What fuels this fire is often the drive to prove all of those who’ve doubted you that they were wrong to doubt you. But when I think about it, I don’t remember half of these people on a daily basis. They’re not part of my reality.

The drive comes from truly believing in the work, continuing to break the status quo, making change, and transforming things yourself, your work, and things around you for the better. If you’re doing something so powerful that you find people trying to stop or discourage you from doing, you know you’re onto something. And you must keep going.

My partner and I were discussing some of the early folks we’ve reached out to for partnerships, and support early in the launch of Parkdale Centre. The common thread in most of those folks’ interaction, in fact, I would say in 95% of them, is the feeling they give you when you meet with them.

One of my favourite Dr. Maya Angelou quotes is always a great reminder for me:

“I’ve learned that people will forget what you said, people will forget what you did, but people will never forget how you made them feel.”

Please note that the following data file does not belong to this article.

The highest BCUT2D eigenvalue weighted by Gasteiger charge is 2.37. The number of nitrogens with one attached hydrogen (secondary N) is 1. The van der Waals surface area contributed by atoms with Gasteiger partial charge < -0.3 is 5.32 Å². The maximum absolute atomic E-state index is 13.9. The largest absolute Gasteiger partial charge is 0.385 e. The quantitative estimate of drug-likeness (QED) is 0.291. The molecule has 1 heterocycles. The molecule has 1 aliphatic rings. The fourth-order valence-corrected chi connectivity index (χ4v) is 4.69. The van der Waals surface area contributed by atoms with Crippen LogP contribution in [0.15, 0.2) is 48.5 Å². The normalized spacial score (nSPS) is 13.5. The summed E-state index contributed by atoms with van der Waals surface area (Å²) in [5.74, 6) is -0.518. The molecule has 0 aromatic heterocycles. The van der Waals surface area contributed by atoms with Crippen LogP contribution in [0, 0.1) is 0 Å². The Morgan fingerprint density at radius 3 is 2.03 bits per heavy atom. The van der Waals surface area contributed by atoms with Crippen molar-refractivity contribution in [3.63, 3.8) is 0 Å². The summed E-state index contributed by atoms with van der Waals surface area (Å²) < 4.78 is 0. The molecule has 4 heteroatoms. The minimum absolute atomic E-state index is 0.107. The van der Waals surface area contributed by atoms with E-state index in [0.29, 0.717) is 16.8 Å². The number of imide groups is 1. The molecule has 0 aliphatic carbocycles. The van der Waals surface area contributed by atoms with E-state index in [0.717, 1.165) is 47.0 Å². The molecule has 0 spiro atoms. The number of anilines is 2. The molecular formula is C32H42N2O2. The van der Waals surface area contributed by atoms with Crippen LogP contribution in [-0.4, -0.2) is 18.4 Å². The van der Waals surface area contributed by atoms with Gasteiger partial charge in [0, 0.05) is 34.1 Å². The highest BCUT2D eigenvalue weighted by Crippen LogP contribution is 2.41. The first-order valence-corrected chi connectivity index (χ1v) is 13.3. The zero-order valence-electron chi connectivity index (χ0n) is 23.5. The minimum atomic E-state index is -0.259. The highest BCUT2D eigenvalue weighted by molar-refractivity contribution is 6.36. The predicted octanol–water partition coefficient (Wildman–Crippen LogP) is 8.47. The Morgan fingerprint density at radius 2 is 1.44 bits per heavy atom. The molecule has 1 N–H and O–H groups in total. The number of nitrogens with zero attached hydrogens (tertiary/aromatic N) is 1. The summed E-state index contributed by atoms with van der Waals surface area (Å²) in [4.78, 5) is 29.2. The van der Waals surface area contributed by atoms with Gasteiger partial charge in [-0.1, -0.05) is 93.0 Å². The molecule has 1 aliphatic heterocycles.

Maya Angelou

Those folks, the ones who did not believe, in their presence, I was always made to feel small, insignificant, what I did was not going to work, and it’s not enough to compete with what’s out there.

Like Angelou, I’ll never forget how they made me feel, and as she also maintains:

“when someone shows you who they are, believe them”.

Maya Angelou

Don’t try to doubt your gut feelings, gaslight yourself and push those thoughts away. They’re truly showing you who they are if you try to maintain a relationship with them and what that’ll be like if you bring them on for the rest of your journey.

A few things I will always remember and hope founders, especially women founders like myself, to take away:

  • Those who want to help, will help without conditionals. If their support is more about proving yourself and your work to them, this relationship is based on conditionals, and lack of equitable dynamic. They’re not truly seeing you as an equal, they’re seeing you as someone that still has to work hard to gain their “support” and backing. Real supporters and advocates will work to eliminate these barriers, and see how “they” could support and advocate within your and their capacity.